The aim is to give an incentive for students to develop their oral presentation skills in an area that interests them. Presentations may take the form of:

  • delivering a straight analytical or critical talk
  • trying out acting abilities in role play
  • working with another student
  • developing debating skills.

This task rehearses a life skill that will assist students to develop confidence in future situations. Part of the authenticity of the task is that students need to think hard about the audience they are addressing and how they can best interest those people. They will also be required to field questions on their topic.

In no case may the student read from a prepared talk. This is clearly stated in the “Internal assessment” section of the subject guide (see “Guidance and authenticity”).

The teacher’s role is to:

  • assist students to choose a style of presentation that is suited to the student and the topic
  • liaise with the student to make sure that the presentation will address the three assessment criteria
  • ensure that each student’s presentation lasts for 10–15 minutes
  • lead a follow-up discussion.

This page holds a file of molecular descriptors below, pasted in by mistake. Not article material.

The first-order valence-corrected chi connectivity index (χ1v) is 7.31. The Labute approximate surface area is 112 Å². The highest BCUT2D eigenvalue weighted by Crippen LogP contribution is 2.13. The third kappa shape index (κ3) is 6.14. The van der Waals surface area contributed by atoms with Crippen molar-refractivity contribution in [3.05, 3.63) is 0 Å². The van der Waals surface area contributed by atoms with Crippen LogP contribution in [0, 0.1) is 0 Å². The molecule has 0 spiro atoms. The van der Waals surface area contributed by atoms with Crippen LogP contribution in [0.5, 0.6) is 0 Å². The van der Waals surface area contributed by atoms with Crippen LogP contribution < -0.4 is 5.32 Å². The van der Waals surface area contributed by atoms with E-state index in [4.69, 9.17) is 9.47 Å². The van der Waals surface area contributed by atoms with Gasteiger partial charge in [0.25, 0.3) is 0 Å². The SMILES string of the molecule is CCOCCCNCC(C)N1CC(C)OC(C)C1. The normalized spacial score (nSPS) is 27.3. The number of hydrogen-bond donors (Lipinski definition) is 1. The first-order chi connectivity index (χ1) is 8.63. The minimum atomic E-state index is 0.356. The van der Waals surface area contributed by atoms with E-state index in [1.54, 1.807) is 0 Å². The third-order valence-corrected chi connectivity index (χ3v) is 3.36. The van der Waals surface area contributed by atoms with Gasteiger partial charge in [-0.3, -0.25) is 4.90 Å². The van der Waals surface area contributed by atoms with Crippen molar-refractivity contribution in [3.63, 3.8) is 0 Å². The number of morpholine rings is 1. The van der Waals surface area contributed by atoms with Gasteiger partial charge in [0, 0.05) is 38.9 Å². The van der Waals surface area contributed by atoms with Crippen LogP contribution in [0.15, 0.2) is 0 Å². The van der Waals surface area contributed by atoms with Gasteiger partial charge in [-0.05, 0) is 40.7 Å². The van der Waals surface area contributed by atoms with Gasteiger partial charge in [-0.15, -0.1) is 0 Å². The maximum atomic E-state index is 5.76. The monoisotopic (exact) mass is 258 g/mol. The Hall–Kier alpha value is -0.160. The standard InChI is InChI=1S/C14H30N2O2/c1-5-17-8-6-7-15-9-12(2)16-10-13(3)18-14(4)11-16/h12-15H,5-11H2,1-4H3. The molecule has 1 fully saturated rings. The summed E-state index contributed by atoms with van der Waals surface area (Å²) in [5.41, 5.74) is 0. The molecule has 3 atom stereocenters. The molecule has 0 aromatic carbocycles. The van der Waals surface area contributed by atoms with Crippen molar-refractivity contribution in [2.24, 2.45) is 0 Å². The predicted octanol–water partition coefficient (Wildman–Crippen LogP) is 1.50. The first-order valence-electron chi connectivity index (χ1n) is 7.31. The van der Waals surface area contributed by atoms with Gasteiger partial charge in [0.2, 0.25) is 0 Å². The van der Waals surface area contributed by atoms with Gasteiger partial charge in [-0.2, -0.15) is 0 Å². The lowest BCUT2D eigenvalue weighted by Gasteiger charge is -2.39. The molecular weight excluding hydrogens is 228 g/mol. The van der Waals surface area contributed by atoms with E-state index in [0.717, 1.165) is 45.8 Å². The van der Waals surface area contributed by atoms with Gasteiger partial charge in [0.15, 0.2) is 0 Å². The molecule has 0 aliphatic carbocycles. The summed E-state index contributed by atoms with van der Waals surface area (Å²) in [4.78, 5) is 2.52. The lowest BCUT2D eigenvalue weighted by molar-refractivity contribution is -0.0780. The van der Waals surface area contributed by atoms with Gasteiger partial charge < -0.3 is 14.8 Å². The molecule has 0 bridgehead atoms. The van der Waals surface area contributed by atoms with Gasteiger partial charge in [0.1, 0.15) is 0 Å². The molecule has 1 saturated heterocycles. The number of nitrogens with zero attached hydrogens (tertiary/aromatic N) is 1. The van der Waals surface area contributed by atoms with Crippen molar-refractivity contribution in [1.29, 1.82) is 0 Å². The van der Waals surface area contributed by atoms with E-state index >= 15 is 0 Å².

Points to keep in mind:

  • Where students work together to deliver a presentation the teacher must apply the assessment criteria separately to each student. In such a situation, teachers are strongly advised to record the presentation visually to assist with assessment.
  • If students choose to use role play they need to include a rationale that explains what they are trying to achieve with the performance.
  • If students use visual aids such as a PowerPoint® presentation, they need to be taught how to use such devices effectively. For example, students should not read from a large number of slides. This would, in effect, be similar to reading from a prepared talk and unlikely to engage the audience.
  • Students should select their own topic and plan their presentation alone, albeit with the teacher’s guidance.
  • Presentation topics should not be repeated between students.